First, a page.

Government ministers in Singapore could see their salaries cut by as much as 51 percent, on the heels of a recommendation by a committee appointed by the state to look into the issue.

Ministers in the tiny city-state are among the highest past government officials in the world.

Prime Minister Lee Hsien Loong’s pay would be slashed by 36 percent, while President’s Tony Tan salary would shrink by more than half (51 percent).

Members of parliament and those who receive political appointments will also be subject to pay cuts.

Still, even with the proposed reductions, Lee would still take home about $1.7-million (U.S.) annually, making him one of the top-earning heads of state in the world. Tan will still receive about $1.2-million. By comparison, US President Barack Obama only earns $400,000 per year.

The committee’s recommendations, which were based on a salary formula that features fixed and variable pay components which are linked to individual performance and national outcomes, will be debated by MPs later this month.

Lee has already said he would accept the salary decrease.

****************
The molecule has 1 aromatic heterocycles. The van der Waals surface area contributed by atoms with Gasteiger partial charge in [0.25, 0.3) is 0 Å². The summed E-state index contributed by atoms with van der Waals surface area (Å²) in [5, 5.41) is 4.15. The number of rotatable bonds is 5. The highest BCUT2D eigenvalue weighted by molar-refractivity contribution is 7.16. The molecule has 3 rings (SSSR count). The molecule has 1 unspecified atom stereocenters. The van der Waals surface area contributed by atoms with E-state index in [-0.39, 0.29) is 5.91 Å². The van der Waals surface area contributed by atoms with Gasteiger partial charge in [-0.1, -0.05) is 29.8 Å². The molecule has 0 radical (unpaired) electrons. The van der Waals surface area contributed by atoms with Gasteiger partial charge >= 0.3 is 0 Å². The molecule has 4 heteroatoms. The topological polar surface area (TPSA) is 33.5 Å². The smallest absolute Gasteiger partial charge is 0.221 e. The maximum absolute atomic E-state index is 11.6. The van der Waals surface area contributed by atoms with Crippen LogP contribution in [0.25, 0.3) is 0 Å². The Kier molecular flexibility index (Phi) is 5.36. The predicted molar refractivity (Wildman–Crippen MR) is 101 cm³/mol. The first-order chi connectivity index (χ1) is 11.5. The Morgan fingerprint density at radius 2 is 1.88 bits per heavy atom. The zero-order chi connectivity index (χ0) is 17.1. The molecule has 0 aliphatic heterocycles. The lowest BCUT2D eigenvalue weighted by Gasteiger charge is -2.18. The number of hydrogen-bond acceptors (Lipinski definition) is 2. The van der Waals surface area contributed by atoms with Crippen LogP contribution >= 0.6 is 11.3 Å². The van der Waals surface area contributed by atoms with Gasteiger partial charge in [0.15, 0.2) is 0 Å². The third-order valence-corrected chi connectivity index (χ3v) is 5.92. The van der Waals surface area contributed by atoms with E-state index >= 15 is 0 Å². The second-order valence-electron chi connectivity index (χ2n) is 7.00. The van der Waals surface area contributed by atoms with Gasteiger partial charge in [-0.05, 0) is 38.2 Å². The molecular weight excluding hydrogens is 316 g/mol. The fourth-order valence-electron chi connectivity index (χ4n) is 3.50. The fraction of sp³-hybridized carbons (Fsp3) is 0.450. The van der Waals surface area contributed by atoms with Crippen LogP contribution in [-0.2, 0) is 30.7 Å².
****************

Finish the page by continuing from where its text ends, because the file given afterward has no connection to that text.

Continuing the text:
The subject of highly-paid ministers became paramount last year after Singapore’s ruling party People's Action Party, scored its poorest showing in parliamentary elections since 1965. Many voters and opposition figures were outraged by the excessive pay packages of government ministers and by what they perceive to be a widening income gap in the prosperous country.

Singaporean officials had long insisted that high salaries prevented its ministers from succumbing to the temptations of corruption and bribery -- a point that even News Corp. chairman Rupert Murdoch alluded to when he spoke before a British parliamentary committee last summer.

Eugene Tan, a political commentator and assistant professor of law at the Singapore Management University, told Bloomberg: “An entry-level minister will still make more than President Obama but you can’t please everyone. Income inequalities are inevitable but the government is now increasingly moving towards how they measure quality of life and development, rather than just GDP growth.”